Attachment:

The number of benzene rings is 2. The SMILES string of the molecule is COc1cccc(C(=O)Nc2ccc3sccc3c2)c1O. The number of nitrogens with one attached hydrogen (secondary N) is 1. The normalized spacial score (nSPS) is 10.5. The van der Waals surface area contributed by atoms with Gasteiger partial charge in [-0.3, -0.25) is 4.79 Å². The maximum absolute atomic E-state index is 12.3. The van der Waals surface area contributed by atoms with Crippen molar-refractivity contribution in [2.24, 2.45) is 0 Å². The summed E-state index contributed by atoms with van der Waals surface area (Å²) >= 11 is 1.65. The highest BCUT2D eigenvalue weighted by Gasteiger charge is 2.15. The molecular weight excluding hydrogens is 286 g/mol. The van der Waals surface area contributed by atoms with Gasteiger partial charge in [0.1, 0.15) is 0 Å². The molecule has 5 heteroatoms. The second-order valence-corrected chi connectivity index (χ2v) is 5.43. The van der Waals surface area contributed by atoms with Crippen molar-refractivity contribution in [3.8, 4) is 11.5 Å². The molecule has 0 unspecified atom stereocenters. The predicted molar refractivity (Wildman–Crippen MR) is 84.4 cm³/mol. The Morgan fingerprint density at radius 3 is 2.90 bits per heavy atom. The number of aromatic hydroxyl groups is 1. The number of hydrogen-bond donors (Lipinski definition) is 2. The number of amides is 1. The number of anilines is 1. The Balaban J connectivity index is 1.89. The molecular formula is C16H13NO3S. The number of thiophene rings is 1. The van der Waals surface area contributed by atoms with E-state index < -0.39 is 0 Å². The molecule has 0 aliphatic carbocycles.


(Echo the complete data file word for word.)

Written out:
The number of benzene rings is 2. The SMILES string of the molecule is COc1cccc(C(=O)Nc2ccc3sccc3c2)c1O. The number of nitrogens with one attached hydrogen (secondary N) is 1. The normalized spacial score (nSPS) is 10.5. The van der Waals surface area contributed by atoms with Gasteiger partial charge in [-0.3, -0.25) is 4.79 Å². The maximum absolute atomic E-state index is 12.3. The van der Waals surface area contributed by atoms with Crippen molar-refractivity contribution in [2.24, 2.45) is 0 Å². The summed E-state index contributed by atoms with van der Waals surface area (Å²) >= 11 is 1.65. The highest BCUT2D eigenvalue weighted by Gasteiger charge is 2.15. The molecular weight excluding hydrogens is 286 g/mol. The van der Waals surface area contributed by atoms with Gasteiger partial charge in [0.1, 0.15) is 0 Å². The molecule has 5 heteroatoms. The second-order valence-corrected chi connectivity index (χ2v) is 5.43. The van der Waals surface area contributed by atoms with Crippen molar-refractivity contribution in [3.8, 4) is 11.5 Å². The molecule has 0 unspecified atom stereocenters. The predicted molar refractivity (Wildman–Crippen MR) is 84.4 cm³/mol. The Morgan fingerprint density at radius 3 is 2.90 bits per heavy atom. The number of aromatic hydroxyl groups is 1. The number of hydrogen-bond donors (Lipinski definition) is 2. The number of amides is 1. The number of anilines is 1. The Balaban J connectivity index is 1.89. The molecular formula is C16H13NO3S. The number of thiophene rings is 1. The van der Waals surface area contributed by atoms with E-state index < -0.39 is 0 Å². The molecule has 0 aliphatic carbocycles.